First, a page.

Pompe disease is a rare genetic disorder that disables heart and skeletal muscles and can lead to early death if untreated. The only available treatment is enzyme replacement therapy that must be frequently injected and can cost up to a half-million dollars yearly.
Now, researchers from the University of Maryland have developed a method that could make enzyme replacement therapy more efficient, cheaper and less frequent. A study on their new method was published today in the journal Chemical Science.
“This work holds great promise for a better, less costly treatment of the life-threatening Pompe disease,” said UMD Chemistry and Biochemistry Professor Lai-Xi Wang, corresponding author of the study.
The disorder, which appears in about 1 of every 40,000 births, eliminates a critical enzyme needed to turn glycogen into glucose, the sugar that fuels muscles. Instead of breaking down, glycogen builds up in the cells, eventually damaging muscle tissue, especially the heart.
Currently, the only treatment for Pompe disease involves injecting large amounts of the missing enzyme, known as acid alpha-glucosidase (GAA), into the bloodstream of patients—with the hope that some of it will get into the cells and clean up the built-up glycogen. But usually only a small amount of the enzyme reaches the cellular machinery where it is needed.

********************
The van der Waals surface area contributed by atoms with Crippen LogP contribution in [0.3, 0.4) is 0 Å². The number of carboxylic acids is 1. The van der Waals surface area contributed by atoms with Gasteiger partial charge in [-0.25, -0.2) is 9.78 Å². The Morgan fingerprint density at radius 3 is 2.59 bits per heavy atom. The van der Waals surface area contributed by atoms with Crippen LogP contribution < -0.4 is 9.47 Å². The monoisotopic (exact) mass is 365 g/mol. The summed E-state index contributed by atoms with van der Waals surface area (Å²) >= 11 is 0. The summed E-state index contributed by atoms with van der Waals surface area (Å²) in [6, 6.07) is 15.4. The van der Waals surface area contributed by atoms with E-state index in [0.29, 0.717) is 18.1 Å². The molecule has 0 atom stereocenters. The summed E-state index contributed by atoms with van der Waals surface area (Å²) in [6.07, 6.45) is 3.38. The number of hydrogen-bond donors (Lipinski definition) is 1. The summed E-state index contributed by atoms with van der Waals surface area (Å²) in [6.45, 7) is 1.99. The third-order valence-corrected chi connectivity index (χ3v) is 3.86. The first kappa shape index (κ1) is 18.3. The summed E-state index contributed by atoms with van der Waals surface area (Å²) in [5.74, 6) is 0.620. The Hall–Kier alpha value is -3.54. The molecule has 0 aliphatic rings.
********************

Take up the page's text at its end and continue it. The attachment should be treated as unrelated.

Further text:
Wang and his team studied the chemical synthesis and binding properties of various molecules and discovered a ligand—a binding molecule—that was easily recognized by a specific receptor in the cellular transport system. This system carries compounds from the bloodstream across the cell membrane into the machinery where glycogen is broken down into glucose.
Once they found that ligand, Wang’s team developed a simple method to attach it to the GAA enzyme. Working with colleagues from the National Institutes of Health, the researchers tested their engineered GAA enzyme with the attached ligand in model cells and found that it was much more efficient at delivering GAA to the target machinery than the current enzyme replacement therapy.
Maryland Today is produced by the Office of Marketing and Communications for the University of Maryland community on weekdays during the academic year, except for university holidays.
Faculty, staff and students receive the daily Maryland Today e-newsletter. To be added to the subscription list, sign up here:Subscribe